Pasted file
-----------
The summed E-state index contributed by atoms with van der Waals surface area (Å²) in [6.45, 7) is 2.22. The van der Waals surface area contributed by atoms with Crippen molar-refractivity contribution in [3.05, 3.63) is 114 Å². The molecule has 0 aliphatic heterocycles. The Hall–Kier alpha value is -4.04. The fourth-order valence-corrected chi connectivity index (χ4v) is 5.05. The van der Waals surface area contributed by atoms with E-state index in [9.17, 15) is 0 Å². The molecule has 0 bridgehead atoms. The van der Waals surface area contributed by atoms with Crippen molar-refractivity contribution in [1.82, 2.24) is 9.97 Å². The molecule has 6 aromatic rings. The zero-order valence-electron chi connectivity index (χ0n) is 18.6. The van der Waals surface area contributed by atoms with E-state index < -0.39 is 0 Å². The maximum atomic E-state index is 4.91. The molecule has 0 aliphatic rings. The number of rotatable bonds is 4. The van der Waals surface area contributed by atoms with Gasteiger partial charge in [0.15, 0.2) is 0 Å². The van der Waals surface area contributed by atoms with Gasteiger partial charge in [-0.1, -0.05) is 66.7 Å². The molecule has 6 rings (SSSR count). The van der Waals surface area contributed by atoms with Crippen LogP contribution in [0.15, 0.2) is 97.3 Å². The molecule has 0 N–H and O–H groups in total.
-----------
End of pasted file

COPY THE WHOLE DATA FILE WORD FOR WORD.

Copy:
The summed E-state index contributed by atoms with van der Waals surface area (Å²) in [6.45, 7) is 2.22. The van der Waals surface area contributed by atoms with Crippen molar-refractivity contribution in [3.05, 3.63) is 114 Å². The molecule has 0 aliphatic heterocycles. The Hall–Kier alpha value is -4.04. The fourth-order valence-corrected chi connectivity index (χ4v) is 5.05. The van der Waals surface area contributed by atoms with E-state index in [9.17, 15) is 0 Å². The molecule has 0 bridgehead atoms. The van der Waals surface area contributed by atoms with Crippen molar-refractivity contribution in [1.82, 2.24) is 9.97 Å². The molecule has 6 aromatic rings. The zero-order valence-electron chi connectivity index (χ0n) is 18.6. The van der Waals surface area contributed by atoms with E-state index < -0.39 is 0 Å². The maximum atomic E-state index is 4.91. The molecule has 0 aliphatic rings. The number of rotatable bonds is 4. The van der Waals surface area contributed by atoms with Gasteiger partial charge in [0.15, 0.2) is 0 Å². The van der Waals surface area contributed by atoms with Gasteiger partial charge in [-0.1, -0.05) is 66.7 Å². The molecule has 6 rings (SSSR count). The van der Waals surface area contributed by atoms with Crippen LogP contribution in [0.15, 0.2) is 97.3 Å². The molecule has 0 N–H and O–H groups in total.